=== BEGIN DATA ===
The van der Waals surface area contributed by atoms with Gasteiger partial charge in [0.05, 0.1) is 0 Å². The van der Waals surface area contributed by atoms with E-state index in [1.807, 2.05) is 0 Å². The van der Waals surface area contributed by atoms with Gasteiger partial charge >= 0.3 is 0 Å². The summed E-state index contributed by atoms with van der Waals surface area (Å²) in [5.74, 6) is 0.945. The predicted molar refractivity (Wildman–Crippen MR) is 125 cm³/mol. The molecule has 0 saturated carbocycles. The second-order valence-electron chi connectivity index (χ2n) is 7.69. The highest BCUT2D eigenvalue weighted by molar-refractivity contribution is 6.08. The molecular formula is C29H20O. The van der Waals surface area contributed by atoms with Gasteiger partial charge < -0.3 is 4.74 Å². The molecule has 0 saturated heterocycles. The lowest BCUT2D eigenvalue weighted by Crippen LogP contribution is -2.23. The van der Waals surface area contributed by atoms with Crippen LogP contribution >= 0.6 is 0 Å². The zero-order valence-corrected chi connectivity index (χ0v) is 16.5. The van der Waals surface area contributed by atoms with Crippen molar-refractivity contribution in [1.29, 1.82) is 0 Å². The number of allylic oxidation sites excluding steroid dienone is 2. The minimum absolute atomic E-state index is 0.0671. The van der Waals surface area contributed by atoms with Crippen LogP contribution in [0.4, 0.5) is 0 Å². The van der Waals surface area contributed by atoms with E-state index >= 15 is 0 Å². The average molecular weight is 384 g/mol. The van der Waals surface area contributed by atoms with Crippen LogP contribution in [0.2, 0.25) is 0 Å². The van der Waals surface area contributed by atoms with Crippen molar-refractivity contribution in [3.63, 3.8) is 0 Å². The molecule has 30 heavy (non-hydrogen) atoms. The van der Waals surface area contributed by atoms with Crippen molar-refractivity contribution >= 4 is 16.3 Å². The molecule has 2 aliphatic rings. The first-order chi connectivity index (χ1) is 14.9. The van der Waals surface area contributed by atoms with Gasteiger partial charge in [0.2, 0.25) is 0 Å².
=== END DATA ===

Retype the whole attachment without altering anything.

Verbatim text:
The van der Waals surface area contributed by atoms with Gasteiger partial charge in [0.05, 0.1) is 0 Å². The van der Waals surface area contributed by atoms with E-state index in [1.807, 2.05) is 0 Å². The van der Waals surface area contributed by atoms with Gasteiger partial charge >= 0.3 is 0 Å². The summed E-state index contributed by atoms with van der Waals surface area (Å²) in [5.74, 6) is 0.945. The predicted molar refractivity (Wildman–Crippen MR) is 125 cm³/mol. The molecule has 0 saturated carbocycles. The second-order valence-electron chi connectivity index (χ2n) is 7.69. The highest BCUT2D eigenvalue weighted by molar-refractivity contribution is 6.08. The molecular formula is C29H20O. The van der Waals surface area contributed by atoms with Gasteiger partial charge < -0.3 is 4.74 Å². The molecule has 0 saturated heterocycles. The lowest BCUT2D eigenvalue weighted by Crippen LogP contribution is -2.23. The van der Waals surface area contributed by atoms with Crippen LogP contribution >= 0.6 is 0 Å². The zero-order valence-corrected chi connectivity index (χ0v) is 16.5. The van der Waals surface area contributed by atoms with Crippen molar-refractivity contribution in [1.29, 1.82) is 0 Å². The number of allylic oxidation sites excluding steroid dienone is 2. The minimum absolute atomic E-state index is 0.0671. The van der Waals surface area contributed by atoms with Crippen LogP contribution in [0.4, 0.5) is 0 Å². The van der Waals surface area contributed by atoms with E-state index >= 15 is 0 Å². The average molecular weight is 384 g/mol. The van der Waals surface area contributed by atoms with Crippen LogP contribution in [0.2, 0.25) is 0 Å². The van der Waals surface area contributed by atoms with Crippen molar-refractivity contribution in [3.63, 3.8) is 0 Å². The molecule has 30 heavy (non-hydrogen) atoms. The van der Waals surface area contributed by atoms with Crippen molar-refractivity contribution >= 4 is 16.3 Å². The molecule has 2 aliphatic rings. The first-order chi connectivity index (χ1) is 14.9. The van der Waals surface area contributed by atoms with Gasteiger partial charge in [0.2, 0.25) is 0 Å².